“The first time I saw a flamenco performance, I cried. Something just hit me.” When she speaks about the art form to which she has dedicated her life, Linda Vega becomes animated, her eyes sparkling and her hands gesturing as if she herself were onstage. Vega was in her early twenties when she first saw flamenco dancer Juan Talavera perform. She has been a student, professional performer, choreographer, dance company leader, and teacher of flamenco ever since, and it is for this dedication to the art that Vega is now being honored. On Wednesday, July 25, Mayor Marty Blum will present Vega with an award following the Santa Barbara performance of Spain’s Mar-a Berm°dez and her company, Sonidos Gitanos, in FlamenColores. The appearance of Sonidos Gitanos at Santa Barbara’s Marjorie Luke Theatre is one of only three performances scheduled for Southern California.
Receiving the award from Berm°dez has special meaning for Vega. “I was Cha Cha’s first flamenco teacher, back in Los Angeles,” Vega said, referring affectionately to Berm°dez, who went on to study flamenco in Spain and has become a veritable icon of the art form. Berm°dez and her company perform throughout Spain and across the globe, introducing dancers and audiences to the Gypsy style of flamenco native to Jerez de la Frontera, Spain, where Berm°dez and her company now reside.
According to Vega, there is a particularly dramatic flavor to flamenco from the Jerez region-a passion that explodes onstage. Seeing the passion of a former student is gratifying for Vega, who has taught flamenco in the Santa Barbara area for more than 20 years. In that period of time, a total of 24 students from her studio have been awarded the honor of either Spirit or Junior Spirit of Fiesta. Hundreds more have performed on the Fiesta stage, and, in addition to Berm°dez, three of Vega’s Santa Barbara students have become professional flamenco dancers: Timo Nu±ez, Pamela Lourant, and Paloma Rios.
Santa Barbara’s annual Fiesta celebration is one of the highlights of the city’s flamenco scene. Vega’s eyes dance as she raves about the experience, seldom available outside Spain, for dancers and audience members alike to participate in a flurry of flamenco performances. “I can’t thank Old Spanish Days enough for that opportunity,” Vega said, adding that the entire dance community contributes to the celebration’s ongoing success. It takes a collection of talented teachers, committed studios, and passionate students to produce the spectacle that is Fiesta, she said, and Santa Barbara is fortunate to have such a community.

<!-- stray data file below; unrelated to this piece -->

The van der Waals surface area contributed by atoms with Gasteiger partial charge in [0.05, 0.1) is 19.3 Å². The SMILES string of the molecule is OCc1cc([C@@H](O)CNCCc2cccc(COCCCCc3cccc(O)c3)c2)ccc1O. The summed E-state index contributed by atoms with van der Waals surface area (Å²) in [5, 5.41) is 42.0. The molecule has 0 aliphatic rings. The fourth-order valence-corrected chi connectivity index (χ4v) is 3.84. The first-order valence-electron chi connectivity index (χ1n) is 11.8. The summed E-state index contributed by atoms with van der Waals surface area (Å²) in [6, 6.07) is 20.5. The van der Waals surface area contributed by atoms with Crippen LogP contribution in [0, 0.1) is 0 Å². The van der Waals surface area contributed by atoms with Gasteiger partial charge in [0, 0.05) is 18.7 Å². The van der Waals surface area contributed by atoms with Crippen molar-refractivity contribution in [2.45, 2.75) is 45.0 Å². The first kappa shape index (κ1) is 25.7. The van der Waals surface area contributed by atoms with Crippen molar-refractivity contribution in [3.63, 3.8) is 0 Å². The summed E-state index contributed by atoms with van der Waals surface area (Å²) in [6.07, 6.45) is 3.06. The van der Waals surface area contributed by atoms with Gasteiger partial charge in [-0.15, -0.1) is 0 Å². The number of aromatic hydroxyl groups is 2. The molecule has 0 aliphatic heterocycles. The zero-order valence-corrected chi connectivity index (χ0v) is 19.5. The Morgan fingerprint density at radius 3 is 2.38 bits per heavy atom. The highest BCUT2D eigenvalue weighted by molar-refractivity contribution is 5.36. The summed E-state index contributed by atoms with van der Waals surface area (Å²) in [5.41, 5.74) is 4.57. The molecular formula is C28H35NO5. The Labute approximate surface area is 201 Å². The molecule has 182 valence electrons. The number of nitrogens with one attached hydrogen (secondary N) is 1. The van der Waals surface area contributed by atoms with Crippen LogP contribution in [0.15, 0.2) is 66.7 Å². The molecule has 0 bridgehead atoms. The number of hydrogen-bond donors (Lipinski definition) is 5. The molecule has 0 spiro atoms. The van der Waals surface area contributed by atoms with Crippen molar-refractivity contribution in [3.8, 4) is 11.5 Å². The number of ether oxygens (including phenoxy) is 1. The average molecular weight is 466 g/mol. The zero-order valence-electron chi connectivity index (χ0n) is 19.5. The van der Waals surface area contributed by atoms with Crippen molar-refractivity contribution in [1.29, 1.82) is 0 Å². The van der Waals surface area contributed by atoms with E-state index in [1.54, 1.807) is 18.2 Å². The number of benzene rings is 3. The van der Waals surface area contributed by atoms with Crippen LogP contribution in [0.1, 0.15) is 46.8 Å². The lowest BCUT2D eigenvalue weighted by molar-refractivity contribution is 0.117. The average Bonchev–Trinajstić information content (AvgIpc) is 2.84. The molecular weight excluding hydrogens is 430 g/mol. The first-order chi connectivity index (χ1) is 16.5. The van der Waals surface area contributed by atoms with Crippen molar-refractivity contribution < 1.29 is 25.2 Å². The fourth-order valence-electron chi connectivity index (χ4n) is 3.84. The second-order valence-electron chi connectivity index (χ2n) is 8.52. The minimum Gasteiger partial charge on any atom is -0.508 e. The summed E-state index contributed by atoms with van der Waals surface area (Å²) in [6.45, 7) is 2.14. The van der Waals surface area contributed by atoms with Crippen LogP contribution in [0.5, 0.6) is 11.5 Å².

While some dancers may enter the spotlight-taking up the banner of Spirit, or dedicating their lives to professional flamenco-many of Vega’s hundreds of students do not take that path. Vega is clear that there are great advantages to studying flamenco at any level. “Building confidence is the number-one benefit of studying and dancing flamenco,” she asserted. “Flamenco offers passion and expression, and encourages students to fully express themselves.” Through practice, students who began hesitantly learn to take center stage with flourish. Many of Vega’s students begin at a young age, but no one, she said, is ever too old to start.
For Vega, it was seeing Talavera dance flamenco that moved her deeply, and set her on a path to pursuing the dance that has become her life. Maybe her student Mar-a Berm°dez will inspire the next generation to tears, to training, and to continuing the flamenco tradition.
The Linda Vega Dance Studio will hold a recital at the First Presbyterian Church (21 E. Constance Ave.) on Saturday, July 21, at 3 p.m. For tickets, call 963-0073. Mar-a Berm°dez and Sonidos Gitanos perform FlamenColores at the Marjorie Luke Theatre (721 E. Cota St.) on Wednesday, July 25, at 8 p.m. The award presentation for Linda Vega will follow the performance. For advance tickets, call (323) 663-3779 or visit fountaintheatre.com.